Burmese Lessons
Karen Connelly
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Buy *Burmese Lessons: A True Love Story* by Karen Connelly online

Burmese Lessons: A True Love Story
Karen Connelly
Nan A. Talese
400 pages
May 2010
rated 5 of 5 possible stars

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“I make a vow. The first half of it is the lazy vow of many rich people: I will accept the bounty, the silk and the fruit, the beautiful mouth of the beloved…I will live with gratitude…The second part of the vow is more difficult: I will live also in conscious mourning.”
Karen Connelly developed a love, some might call it an addiction, for Asian culture at an early age, when she lived in Thailand as an exchange student. A writer with genuine empathy for the exotic and the pitiable, the brave and the terrifying, she returned to Burma (aka Myanmar) in her late 20s to study the effects of a despotic regime on a beautiful culture. Inevitably, while interviewing dissidents, she got caught up in their struggle.
“I learn one thing, essentially, from the human-rights reports I’ve been reading. Something is broken in the human race.”
It is in Burma that she meets Maung, a man who is highly placed in the revolutionary insurgency, who for his cause daily risks his life, who in essence has no life, no home, only an ethic and a banner. She falls in love. He loves her, too, but their loves are trapped somewhere in that realm so frustratingly described in that old adage, East is East and West is West and never the twain shall meet. Her meetings and partings with Maung only intensify the distance between them. Maung is often absent, often for long periods of time; there are rumors about another woman whose family have been supporting the revolution. Nothing is certain or known for long. Like Maung, Connelly learns to sleep anywhere, to eat anything, to see extremes of suffering firsthand and internalize it without being poisoned:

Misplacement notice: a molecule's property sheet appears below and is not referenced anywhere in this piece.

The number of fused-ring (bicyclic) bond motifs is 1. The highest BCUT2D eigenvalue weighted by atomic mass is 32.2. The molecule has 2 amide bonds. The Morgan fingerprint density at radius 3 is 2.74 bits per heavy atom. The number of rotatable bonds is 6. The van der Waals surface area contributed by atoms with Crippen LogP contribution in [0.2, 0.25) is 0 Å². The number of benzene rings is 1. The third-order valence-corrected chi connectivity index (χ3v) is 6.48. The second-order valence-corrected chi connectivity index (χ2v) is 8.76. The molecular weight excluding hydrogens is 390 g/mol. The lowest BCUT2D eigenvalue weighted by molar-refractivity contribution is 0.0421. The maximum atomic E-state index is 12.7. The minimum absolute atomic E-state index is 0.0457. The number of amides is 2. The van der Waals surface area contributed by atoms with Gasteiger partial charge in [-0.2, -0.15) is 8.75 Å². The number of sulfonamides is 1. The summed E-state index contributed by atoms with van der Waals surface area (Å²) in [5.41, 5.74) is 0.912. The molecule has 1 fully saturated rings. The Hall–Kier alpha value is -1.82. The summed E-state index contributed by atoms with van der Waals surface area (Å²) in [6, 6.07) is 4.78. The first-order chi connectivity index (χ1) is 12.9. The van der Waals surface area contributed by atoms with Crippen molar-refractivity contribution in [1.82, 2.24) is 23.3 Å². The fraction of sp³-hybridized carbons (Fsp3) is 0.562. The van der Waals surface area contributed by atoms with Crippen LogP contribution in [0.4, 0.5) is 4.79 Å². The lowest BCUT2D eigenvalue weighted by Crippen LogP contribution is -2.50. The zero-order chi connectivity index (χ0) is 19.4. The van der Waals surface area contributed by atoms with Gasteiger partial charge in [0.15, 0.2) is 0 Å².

“Maung leaves in the morning like any working husband…tragedy is a climate; I have acclimatized.”
It must be difficult to write so honestly about oneself, including the sex and the jealousies and the management of bodily functions in alien settings. The book is written in the present tense, which contributes to the immediacy of fear, anger and love. But above all is the incomprehension that plagues all cross-cultural encounters, stains them indelibly. When Connelly has to leave, cannot fit herself into the combination of romance and risk that seems to come so naturally to her lover, cannot see a reasonable future for the two of them, we know that she is hurt to the point of numbness but has made the right, the only decision. Kudos to Connelly for opening her Burmese life to scrutiny. If we are lucky, we are capable of learning her lessons, and feeling her woundedness.

Originally published on Curled Up With A Good Book at www.curledup.com. © Barbara Bamberger Scott, 2010

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